7. #7

    Default

    The ol internet has a bunch to do with it. Guys that don't know squat about rifles eat up the "magic" of the Creedmore. mtmuley

  8. #8

    Default

    I think it's all timing and hype. The 260 came out prior to the LR craze and withered on the vine.

    People love to talk about how the case is dimensioned for max accuracy but a well built rifle in either chambering will shoot well and the ballistics are identical.
    Quote Originally Posted by Jimbo and Ned
    Thin out their numbers

  9. Default

    From what I understand, a lot of long distance shooters do load and shoot .260 Remington. Just doesn't have the notoriety for some reason. At practical hunting distances, I see very little difference in .260 .308 .270 6.5cm 30-06 etc. I'm sure the animal knows no difference although many would argue me on that point.

  10. #10
    Join Date
    Jul 2014
    Location
    Mississippi
    Posts
    387

    Default

    7mm-08 was hyped and sold more. Strange that the .280 didn't get the same kind of love in the 06 case.

  11. #11
    Join Date
    Nov 2015
    Location
    Pueblo West, Colorado
    Posts
    612

    Default

    Quote Originally Posted by mtmuley View Post
    The ol internet has a bunch to do with it. Guys that don't know squat about rifles eat up the "magic" of the Creedmore. mtmuley
    Yep, my 6.5 loves a little voodoo before I light it up...sub-MOA all day!

  12. #12

    Default

    Quote Originally Posted by 3855WIN View Post
    7mm-08 was hyped and sold more. Strange that the .280 didn't get the same kind of love in the 06 case.
    Yes, I've wondered that also about the .280 and the 7mm08.
    The world of rifle cartridges is very interesting.

  13. Default

    Quote Originally Posted by belly-deep View Post
    I think it's all timing and hype. The 260 came out prior to the LR craze and withered on the vine.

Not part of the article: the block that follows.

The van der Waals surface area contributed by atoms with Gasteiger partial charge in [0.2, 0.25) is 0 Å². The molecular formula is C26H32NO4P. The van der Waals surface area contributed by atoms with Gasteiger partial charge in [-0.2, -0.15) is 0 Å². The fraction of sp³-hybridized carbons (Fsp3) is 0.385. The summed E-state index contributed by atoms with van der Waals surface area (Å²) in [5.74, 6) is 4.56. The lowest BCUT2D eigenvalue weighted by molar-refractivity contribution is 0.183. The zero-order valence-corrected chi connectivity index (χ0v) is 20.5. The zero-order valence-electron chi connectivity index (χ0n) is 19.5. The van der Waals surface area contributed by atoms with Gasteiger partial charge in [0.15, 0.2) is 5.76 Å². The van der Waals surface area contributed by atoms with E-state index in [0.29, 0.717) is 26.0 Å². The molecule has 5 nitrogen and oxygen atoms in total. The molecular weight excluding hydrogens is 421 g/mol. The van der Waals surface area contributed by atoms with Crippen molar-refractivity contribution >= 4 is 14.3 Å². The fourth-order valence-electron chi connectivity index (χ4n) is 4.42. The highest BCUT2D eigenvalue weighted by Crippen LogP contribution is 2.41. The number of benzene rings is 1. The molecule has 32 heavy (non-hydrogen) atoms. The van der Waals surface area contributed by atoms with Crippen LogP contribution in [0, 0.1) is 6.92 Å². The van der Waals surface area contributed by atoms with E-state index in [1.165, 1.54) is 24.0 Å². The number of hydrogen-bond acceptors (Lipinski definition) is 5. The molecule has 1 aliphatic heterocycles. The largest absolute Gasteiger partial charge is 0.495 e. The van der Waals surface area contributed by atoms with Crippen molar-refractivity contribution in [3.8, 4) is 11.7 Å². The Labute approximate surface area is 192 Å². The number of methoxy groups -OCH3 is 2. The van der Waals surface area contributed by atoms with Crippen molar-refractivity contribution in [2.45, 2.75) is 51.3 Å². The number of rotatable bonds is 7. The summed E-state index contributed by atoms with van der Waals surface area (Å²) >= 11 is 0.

People love to talk about how the case is dimensioned for max accuracy but a well built rifle in either chambering will shoot well and the ballistics are identical.
    That's interesting. I read where Jim Carmichael got credit for the 260 and he got it going for one special purpose, long range target shooting.

  14. Default

    Quote Originally Posted by Don Fischer View Post
    That's interesting. I read where Jim Carmichael got credit for the 260 and he got it going for one special purpose, long range target shooting.
    The 308 case had been necked to 6.5 long before Jim ever did it. But he was pushing hard for its introduction, so while he wasn't the originator, he should get credit as being responsible for its introduction.

    I used to have a copy of Jim's write up for Outdoor Life when the 260 came out. He was championing it as the ultimate whitetail cartridge, which he figured would appeal to the masses.

    But the Creed case, at least in theory is more likely to result in better accuracy.
    Quote Originally Posted by Jimbo and Ned
    Thin out their numbers

  15. #15
    Join Date
    Mar 2012
    Location
    Somewhere in the basalt rocks
    Posts
    4,169

    Default

    Quote Originally Posted by tjones View Post
    The Sitka wearing, man bun loving crowd needed their own caliber. The .260 just didn't sound cool enough
    I hereby dub my new Kimber the .264 Hunt Talk.
    Fear the beard....

  16. #16

    Default

    The Creed as mentioned by Pointer, allows long VLD bullets, due to the shorter case/COAL to fit in a standard AR magazine.

    Bench shooters still use the 260. But they can/do ream out for custom length throats for the VLD bullets. Also they need not worry about magazine length due to them loading singlely.

Posting Permissions

  • You may not post new threads
  • You may not post replies
  • You may not post attachments
  • You may not edit your posts
  •